The welcoming banquet was hosted by CCPIT Chairman Wang Yaoting at one of Beijing’s Peking duck restaurants. He was joined by Vice Chairman Li Chuan. Over helpings of Peking duck, washed down by shots of Mao Tai—the fiery sorghum-based and high proof liquor—and chased by beer, it dawned on me why Ambassador Phillips had insisted that I join him in Beijing. He was an old-school diplomat, a former deputy ambassador on the United Nations Security Council and Republican state senator in Massachusetts, but he couldn’t drink. By contrast, I was quite familiar with alcoholic beverages, my father having been a whiskey salesman in New Jersey in the 1950s and 1960s.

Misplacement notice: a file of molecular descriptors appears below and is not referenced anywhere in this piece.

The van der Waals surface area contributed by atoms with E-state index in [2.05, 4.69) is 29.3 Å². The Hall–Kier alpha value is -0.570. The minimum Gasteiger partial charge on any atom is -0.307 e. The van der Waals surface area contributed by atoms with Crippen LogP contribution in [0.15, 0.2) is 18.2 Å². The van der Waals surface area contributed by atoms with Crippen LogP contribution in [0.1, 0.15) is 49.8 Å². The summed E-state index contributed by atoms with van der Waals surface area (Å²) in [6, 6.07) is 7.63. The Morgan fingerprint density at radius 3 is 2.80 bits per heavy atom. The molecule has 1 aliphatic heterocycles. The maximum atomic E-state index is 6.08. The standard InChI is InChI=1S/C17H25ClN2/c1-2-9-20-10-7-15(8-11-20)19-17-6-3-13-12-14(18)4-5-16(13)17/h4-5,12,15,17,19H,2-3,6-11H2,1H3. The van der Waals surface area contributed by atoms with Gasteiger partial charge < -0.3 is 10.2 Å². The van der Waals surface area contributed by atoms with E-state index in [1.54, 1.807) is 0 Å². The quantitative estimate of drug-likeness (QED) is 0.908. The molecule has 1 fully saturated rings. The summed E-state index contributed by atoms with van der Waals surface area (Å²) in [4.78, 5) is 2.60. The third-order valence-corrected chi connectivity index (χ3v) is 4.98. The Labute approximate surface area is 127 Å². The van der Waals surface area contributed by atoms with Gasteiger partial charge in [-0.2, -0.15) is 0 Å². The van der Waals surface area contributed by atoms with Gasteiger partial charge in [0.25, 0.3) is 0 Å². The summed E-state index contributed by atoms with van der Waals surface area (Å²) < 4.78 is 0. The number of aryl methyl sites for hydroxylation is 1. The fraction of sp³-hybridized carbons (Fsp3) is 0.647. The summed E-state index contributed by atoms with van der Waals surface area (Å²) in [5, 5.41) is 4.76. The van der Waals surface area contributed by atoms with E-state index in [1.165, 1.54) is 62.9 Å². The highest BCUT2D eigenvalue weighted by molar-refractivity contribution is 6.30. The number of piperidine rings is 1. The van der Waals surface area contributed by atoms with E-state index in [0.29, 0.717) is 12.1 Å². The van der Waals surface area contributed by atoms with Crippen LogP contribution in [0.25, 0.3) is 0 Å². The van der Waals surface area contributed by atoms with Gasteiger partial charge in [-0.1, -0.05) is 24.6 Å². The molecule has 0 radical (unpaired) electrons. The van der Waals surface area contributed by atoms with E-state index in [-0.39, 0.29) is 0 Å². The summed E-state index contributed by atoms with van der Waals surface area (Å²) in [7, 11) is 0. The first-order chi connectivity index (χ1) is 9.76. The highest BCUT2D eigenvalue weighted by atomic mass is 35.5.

My capacity was put to the test. I matched Wang Yaoting glass for glass. Wang was one of China’s most accomplished Mao Tai drinkers. Every time we finished a shot, Li Chuan placed a match on the table. A bottle of Mao Tai contains 33 small glasses, each about the size of a shot glass. By the end of the banquet, there were 25 matches on the tablecloth. Such was the start of our visit.
China’s domestic political situation and the state of US-China relations, including the trade relationship, were fraught with tensions leading up to my July 1976 visit. After his 1972 trip to China, Nixon and his National Security Advisor Henry Kissinger wanted to have diplomatic relations with both the People’s Republic of China (PRC), whose capital was in Beijing, and the Republic of China, whose capital was in Taipei, Taiwan. Beijing would have none of it, so the United States maintained its embassy in Taipei and the PRC and the United States opened liaison offices in their respective capitals.